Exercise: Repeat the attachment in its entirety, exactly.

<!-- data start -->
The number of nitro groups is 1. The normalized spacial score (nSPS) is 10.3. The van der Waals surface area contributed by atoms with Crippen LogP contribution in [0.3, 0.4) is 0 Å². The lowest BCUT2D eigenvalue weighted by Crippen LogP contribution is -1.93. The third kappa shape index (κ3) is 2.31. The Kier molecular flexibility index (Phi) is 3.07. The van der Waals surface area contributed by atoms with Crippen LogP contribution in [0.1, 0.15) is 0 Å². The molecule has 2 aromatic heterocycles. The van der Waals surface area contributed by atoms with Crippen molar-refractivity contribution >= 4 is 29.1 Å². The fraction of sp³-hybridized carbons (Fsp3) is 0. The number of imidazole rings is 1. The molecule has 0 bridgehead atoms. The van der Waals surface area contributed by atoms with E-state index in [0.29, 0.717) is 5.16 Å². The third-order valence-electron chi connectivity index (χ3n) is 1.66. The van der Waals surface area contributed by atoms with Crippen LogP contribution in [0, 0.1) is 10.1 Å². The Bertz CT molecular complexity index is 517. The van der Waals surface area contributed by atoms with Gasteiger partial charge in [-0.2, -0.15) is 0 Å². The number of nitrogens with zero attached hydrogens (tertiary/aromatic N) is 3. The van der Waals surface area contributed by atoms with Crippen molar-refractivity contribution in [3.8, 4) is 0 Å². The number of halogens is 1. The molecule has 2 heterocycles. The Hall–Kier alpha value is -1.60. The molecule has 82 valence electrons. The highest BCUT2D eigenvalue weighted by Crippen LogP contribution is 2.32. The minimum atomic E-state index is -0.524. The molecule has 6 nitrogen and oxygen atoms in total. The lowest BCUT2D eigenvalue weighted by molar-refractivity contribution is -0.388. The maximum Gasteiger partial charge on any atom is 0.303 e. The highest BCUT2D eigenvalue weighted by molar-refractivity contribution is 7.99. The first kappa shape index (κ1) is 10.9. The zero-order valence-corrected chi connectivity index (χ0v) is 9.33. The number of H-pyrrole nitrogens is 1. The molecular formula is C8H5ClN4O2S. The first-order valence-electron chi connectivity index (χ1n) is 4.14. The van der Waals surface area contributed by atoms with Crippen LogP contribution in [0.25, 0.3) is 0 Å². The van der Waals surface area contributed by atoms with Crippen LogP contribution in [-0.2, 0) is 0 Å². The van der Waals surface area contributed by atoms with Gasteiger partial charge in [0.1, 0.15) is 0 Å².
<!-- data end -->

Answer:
The number of nitro groups is 1. The normalized spacial score (nSPS) is 10.3. The van der Waals surface area contributed by atoms with Crippen LogP contribution in [0.3, 0.4) is 0 Å². The lowest BCUT2D eigenvalue weighted by Crippen LogP contribution is -1.93. The third kappa shape index (κ3) is 2.31. The Kier molecular flexibility index (Phi) is 3.07. The van der Waals surface area contributed by atoms with Crippen LogP contribution in [0.1, 0.15) is 0 Å². The molecule has 2 aromatic heterocycles. The van der Waals surface area contributed by atoms with Crippen molar-refractivity contribution >= 4 is 29.1 Å². The fraction of sp³-hybridized carbons (Fsp3) is 0. The number of imidazole rings is 1. The molecule has 0 bridgehead atoms. The van der Waals surface area contributed by atoms with E-state index in [0.29, 0.717) is 5.16 Å². The third-order valence-electron chi connectivity index (χ3n) is 1.66. The van der Waals surface area contributed by atoms with Crippen LogP contribution in [0, 0.1) is 10.1 Å². The Bertz CT molecular complexity index is 517. The van der Waals surface area contributed by atoms with Gasteiger partial charge in [-0.2, -0.15) is 0 Å². The number of nitrogens with zero attached hydrogens (tertiary/aromatic N) is 3. The van der Waals surface area contributed by atoms with Crippen molar-refractivity contribution in [3.8, 4) is 0 Å². The number of halogens is 1. The molecule has 2 heterocycles. The Hall–Kier alpha value is -1.60. The molecule has 82 valence electrons. The highest BCUT2D eigenvalue weighted by Crippen LogP contribution is 2.32. The minimum atomic E-state index is -0.524. The molecule has 6 nitrogen and oxygen atoms in total. The lowest BCUT2D eigenvalue weighted by molar-refractivity contribution is -0.388. The maximum Gasteiger partial charge on any atom is 0.303 e. The highest BCUT2D eigenvalue weighted by molar-refractivity contribution is 7.99. The first kappa shape index (κ1) is 10.9. The zero-order valence-corrected chi connectivity index (χ0v) is 9.33. The number of H-pyrrole nitrogens is 1. The molecular formula is C8H5ClN4O2S. The first-order valence-electron chi connectivity index (χ1n) is 4.14. The van der Waals surface area contributed by atoms with Crippen LogP contribution in [0.25, 0.3) is 0 Å². The van der Waals surface area contributed by atoms with Crippen LogP contribution in [-0.2, 0) is 0 Å². The van der Waals surface area contributed by atoms with Gasteiger partial charge in [0.1, 0.15) is 0 Å².